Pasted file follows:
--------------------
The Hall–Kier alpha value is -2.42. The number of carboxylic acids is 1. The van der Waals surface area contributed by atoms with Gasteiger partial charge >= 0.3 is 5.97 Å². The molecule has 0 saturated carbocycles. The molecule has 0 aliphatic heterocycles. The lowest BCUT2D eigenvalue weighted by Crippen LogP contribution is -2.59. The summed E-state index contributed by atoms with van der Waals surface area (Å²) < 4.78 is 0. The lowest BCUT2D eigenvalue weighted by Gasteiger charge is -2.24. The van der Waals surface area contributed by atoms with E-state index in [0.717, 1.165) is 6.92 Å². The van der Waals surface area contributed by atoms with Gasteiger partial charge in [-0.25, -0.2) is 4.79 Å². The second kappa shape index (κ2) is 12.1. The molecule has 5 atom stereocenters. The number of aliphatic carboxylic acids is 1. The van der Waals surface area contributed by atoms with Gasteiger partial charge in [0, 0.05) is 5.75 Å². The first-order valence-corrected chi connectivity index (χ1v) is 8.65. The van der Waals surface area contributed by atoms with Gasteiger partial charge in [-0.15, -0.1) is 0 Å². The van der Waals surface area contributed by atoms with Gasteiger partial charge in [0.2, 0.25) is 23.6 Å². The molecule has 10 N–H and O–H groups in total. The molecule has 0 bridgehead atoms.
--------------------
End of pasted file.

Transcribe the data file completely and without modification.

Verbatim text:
The Hall–Kier alpha value is -2.42. The number of carboxylic acids is 1. The van der Waals surface area contributed by atoms with Gasteiger partial charge >= 0.3 is 5.97 Å². The molecule has 0 saturated carbocycles. The molecule has 0 aliphatic heterocycles. The lowest BCUT2D eigenvalue weighted by Crippen LogP contribution is -2.59. The summed E-state index contributed by atoms with van der Waals surface area (Å²) < 4.78 is 0. The lowest BCUT2D eigenvalue weighted by Gasteiger charge is -2.24. The van der Waals surface area contributed by atoms with E-state index in [0.717, 1.165) is 6.92 Å². The van der Waals surface area contributed by atoms with Gasteiger partial charge in [-0.25, -0.2) is 4.79 Å². The second kappa shape index (κ2) is 12.1. The molecule has 5 atom stereocenters. The number of aliphatic carboxylic acids is 1. The van der Waals surface area contributed by atoms with Gasteiger partial charge in [0, 0.05) is 5.75 Å². The first-order valence-corrected chi connectivity index (χ1v) is 8.65. The van der Waals surface area contributed by atoms with Gasteiger partial charge in [-0.15, -0.1) is 0 Å². The van der Waals surface area contributed by atoms with Gasteiger partial charge in [0.2, 0.25) is 23.6 Å². The molecule has 10 N–H and O–H groups in total. The molecule has 0 bridgehead atoms.